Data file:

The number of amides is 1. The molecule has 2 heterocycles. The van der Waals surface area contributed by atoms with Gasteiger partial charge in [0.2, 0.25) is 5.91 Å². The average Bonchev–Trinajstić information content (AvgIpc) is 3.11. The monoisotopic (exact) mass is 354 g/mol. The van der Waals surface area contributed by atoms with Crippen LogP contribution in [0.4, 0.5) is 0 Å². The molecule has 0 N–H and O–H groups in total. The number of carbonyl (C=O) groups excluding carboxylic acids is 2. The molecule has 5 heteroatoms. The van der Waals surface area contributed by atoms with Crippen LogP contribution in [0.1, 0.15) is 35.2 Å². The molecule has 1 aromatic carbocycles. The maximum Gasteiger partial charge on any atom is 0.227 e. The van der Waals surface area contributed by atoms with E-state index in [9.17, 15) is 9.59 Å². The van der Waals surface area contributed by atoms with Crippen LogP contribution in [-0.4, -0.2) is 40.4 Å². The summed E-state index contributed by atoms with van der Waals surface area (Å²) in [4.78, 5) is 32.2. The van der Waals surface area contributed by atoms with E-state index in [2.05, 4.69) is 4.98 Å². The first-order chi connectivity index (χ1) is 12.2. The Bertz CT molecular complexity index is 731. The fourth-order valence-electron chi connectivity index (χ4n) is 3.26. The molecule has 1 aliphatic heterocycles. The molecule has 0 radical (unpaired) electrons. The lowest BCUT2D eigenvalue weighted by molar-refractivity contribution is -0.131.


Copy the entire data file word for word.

The number of amides is 1. The molecule has 2 heterocycles. The van der Waals surface area contributed by atoms with Gasteiger partial charge in [0.2, 0.25) is 5.91 Å². The average Bonchev–Trinajstić information content (AvgIpc) is 3.11. The monoisotopic (exact) mass is 354 g/mol. The van der Waals surface area contributed by atoms with Crippen LogP contribution in [0.4, 0.5) is 0 Å². The molecule has 0 N–H and O–H groups in total. The number of carbonyl (C=O) groups excluding carboxylic acids is 2. The molecule has 5 heteroatoms. The van der Waals surface area contributed by atoms with Crippen LogP contribution in [0.1, 0.15) is 35.2 Å². The molecule has 1 aromatic carbocycles. The maximum Gasteiger partial charge on any atom is 0.227 e. The van der Waals surface area contributed by atoms with E-state index in [9.17, 15) is 9.59 Å². The van der Waals surface area contributed by atoms with Crippen LogP contribution in [-0.4, -0.2) is 40.4 Å². The summed E-state index contributed by atoms with van der Waals surface area (Å²) in [4.78, 5) is 32.2. The van der Waals surface area contributed by atoms with E-state index in [2.05, 4.69) is 4.98 Å². The first-order chi connectivity index (χ1) is 12.2. The Bertz CT molecular complexity index is 731. The fourth-order valence-electron chi connectivity index (χ4n) is 3.26. The molecule has 1 aliphatic heterocycles. The molecule has 0 radical (unpaired) electrons. The lowest BCUT2D eigenvalue weighted by molar-refractivity contribution is -0.131.